Besides performing prophies, other aspects of dental hygiene training are useful in the veterinary setting. Aseptic technique is important. I clean examining tables and equipment between patients, scrub surgical instruments prior to placing them in the ultrasonic cleaner and autoclave, and I clean cages. I observe and monitor vital signs while the animals are under anesthesia and in the recovery area as they come out of the anesthesia. One day I was in the recovery area when a cat had a seizure. I was able to recognize it immediately as abnormal and notify one of the techs so they could stabilize the patient.

Dealing with pets’ owners is very similar to dealing with children’s parents. Many people view their beloved pet as a member of the family and are very concerned about their pet’s welfare and condition during and after surgery. It is not unusual for an owner to call to check on how their pet is feeling. They want to be reassured that everything is OK.

Offering TLC to the patients is an important part of veterinary care and a part that comes naturally to an animal lover. Every employee at the clinic, front desk people and clinical personnel alike, stops to pet dogs and stroke kitties. The cat room and dog room are frequent destinations for a quick break.

Each animal is called by name; there is nothing impersonal about the treatment they receive at ACT. Animals are often apprehensive or scared in a veterinary environment, and a reassuring scratch or pat calms them. After surgery, a soft stroke and speaking an animal’s name is enough to stop a dog from whimpering. The nurturing skills used to calm an anxious animal are similar to the nurturing skills used to calm an anxious patient in the dental chair (though I wouldn’t recommend scratching a patient behind the ear!).

Volunteering at ACT has been a rewarding and an educational experience for me. I have bombarded the vet techs and vets with pet health questions and they have patiently answered me. Likewise, they have asked me many dental questions, so another aspect of volunteering has been that of educator and ambassador. Dental hygiene training provides many avenues of expression which can be utilized to make the lives of others, both two-legged and four-legged, better. I would highly recommend to anyone considering volunteering that they not limit their hygiene expertise to just humans. Our furry friends need us too.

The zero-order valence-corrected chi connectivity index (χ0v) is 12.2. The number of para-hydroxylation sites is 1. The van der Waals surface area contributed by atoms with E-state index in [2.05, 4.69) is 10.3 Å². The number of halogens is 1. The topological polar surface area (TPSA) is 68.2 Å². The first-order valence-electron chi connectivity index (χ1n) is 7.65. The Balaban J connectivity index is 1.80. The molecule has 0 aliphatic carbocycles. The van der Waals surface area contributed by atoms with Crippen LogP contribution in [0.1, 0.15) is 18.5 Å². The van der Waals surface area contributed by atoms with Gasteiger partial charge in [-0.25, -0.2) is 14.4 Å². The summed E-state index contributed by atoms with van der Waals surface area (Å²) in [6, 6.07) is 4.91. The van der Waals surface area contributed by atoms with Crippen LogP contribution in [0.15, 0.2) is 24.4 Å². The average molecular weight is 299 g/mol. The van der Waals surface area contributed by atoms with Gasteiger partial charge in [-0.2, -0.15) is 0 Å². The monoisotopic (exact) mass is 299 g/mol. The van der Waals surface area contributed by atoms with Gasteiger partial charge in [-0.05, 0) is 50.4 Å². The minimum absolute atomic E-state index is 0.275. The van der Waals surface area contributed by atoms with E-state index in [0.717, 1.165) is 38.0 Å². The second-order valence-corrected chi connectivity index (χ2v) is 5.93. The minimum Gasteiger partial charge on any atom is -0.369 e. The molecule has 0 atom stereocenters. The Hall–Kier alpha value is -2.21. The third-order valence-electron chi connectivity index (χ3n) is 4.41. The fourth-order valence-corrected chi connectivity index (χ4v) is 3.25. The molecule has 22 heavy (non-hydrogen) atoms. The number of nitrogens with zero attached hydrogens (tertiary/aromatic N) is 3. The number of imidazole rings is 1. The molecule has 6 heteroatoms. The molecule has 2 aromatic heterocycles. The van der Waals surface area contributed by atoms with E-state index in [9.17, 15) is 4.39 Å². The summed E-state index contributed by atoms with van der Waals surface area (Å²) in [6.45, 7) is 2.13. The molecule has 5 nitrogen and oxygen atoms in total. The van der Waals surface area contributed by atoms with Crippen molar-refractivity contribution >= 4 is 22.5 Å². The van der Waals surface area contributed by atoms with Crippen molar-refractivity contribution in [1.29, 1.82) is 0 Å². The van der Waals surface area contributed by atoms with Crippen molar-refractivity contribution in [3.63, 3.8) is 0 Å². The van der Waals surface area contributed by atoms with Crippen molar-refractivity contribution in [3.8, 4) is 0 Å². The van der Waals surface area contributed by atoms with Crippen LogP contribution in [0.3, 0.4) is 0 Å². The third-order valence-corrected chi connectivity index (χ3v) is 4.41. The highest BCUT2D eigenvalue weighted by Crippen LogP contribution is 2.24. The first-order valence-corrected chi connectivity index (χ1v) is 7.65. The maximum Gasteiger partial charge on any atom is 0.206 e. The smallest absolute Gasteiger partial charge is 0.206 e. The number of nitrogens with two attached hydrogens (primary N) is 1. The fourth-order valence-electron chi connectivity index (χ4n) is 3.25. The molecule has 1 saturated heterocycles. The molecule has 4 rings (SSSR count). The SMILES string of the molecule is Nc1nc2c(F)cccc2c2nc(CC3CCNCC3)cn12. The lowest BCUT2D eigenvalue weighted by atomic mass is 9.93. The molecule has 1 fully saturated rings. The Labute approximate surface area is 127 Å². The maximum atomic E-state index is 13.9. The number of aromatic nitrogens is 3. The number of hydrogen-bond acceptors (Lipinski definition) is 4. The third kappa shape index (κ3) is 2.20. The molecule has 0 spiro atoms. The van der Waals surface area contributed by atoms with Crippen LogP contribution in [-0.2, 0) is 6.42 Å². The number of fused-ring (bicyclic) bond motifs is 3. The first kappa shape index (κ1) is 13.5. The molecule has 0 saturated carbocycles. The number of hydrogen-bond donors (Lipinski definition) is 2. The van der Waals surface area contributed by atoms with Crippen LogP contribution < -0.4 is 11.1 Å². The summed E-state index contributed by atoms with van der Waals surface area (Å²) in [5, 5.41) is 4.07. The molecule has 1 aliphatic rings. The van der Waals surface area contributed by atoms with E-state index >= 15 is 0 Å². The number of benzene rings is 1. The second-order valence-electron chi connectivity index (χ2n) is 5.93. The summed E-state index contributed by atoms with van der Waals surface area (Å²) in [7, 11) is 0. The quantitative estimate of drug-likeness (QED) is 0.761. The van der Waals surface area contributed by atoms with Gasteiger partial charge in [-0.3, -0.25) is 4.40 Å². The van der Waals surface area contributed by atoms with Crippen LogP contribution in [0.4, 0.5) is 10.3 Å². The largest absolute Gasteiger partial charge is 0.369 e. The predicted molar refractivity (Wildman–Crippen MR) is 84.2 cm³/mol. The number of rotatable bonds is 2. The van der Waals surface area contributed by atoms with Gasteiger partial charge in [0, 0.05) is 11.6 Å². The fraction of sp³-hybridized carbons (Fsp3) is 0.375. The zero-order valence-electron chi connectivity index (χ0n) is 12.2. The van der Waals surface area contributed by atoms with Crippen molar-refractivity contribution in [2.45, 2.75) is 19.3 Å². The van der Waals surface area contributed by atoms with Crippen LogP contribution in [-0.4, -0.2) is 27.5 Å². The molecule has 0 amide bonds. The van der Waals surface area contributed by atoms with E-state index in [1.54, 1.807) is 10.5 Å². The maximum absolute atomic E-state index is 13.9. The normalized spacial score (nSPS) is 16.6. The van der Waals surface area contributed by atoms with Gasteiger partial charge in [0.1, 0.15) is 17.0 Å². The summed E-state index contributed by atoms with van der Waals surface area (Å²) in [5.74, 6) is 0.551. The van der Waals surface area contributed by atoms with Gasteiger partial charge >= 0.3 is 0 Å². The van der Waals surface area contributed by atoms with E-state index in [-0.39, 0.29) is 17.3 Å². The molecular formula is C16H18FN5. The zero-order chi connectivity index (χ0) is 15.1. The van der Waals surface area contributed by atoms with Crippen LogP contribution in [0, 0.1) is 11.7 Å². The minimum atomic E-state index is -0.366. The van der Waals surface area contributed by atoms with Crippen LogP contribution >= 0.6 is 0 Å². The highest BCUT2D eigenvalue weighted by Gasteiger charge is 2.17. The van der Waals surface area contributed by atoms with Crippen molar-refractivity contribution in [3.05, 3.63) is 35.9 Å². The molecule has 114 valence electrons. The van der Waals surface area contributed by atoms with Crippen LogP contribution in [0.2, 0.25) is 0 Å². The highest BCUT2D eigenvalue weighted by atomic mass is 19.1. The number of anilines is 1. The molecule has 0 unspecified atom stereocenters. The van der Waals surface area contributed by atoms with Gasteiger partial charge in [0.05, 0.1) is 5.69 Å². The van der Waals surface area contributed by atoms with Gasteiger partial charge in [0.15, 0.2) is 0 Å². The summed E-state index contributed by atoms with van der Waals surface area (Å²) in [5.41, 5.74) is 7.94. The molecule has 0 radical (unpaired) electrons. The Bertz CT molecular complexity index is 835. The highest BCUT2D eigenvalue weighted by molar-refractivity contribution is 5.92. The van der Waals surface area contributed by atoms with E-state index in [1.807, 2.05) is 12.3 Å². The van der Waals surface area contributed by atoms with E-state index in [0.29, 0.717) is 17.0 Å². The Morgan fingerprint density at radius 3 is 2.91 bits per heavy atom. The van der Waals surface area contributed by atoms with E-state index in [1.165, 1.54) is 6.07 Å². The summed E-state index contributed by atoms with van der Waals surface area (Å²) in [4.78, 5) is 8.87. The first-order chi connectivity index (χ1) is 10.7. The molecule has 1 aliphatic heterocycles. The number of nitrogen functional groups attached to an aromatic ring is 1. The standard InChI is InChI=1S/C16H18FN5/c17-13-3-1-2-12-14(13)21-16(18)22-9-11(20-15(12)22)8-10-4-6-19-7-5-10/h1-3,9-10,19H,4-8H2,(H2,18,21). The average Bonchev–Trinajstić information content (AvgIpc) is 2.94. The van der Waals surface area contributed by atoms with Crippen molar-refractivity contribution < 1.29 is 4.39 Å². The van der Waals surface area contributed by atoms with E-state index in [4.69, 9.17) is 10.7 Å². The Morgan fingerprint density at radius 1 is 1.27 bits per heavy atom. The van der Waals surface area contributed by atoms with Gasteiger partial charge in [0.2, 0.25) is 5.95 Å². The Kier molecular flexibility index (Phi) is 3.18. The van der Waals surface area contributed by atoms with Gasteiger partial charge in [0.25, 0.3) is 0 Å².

Loretta Sue Humphrey, RDH, MA, graduated from Palm Beach Junior College in 1976 and has been in clinical practice ever since. She received her bachelor’s and master’s degrees from the University of South Florida. Sue lives and works in St. Petersburg, Fla., and divides her time between working in a private practice, writing, mentoring prospective dental hygiene students, volunteering, and involvement in animal welfare causes. She is a member of the American Dental Hygiene Association. The author can be reached at [email protected].


  1. Meyer D. (2002) The Politics of Protest. New York: University Oxford Press.
  2. Bandura A. (1977) Social Learning Theory. Englewood Cliffs, New Jersey: Prentice-Hall.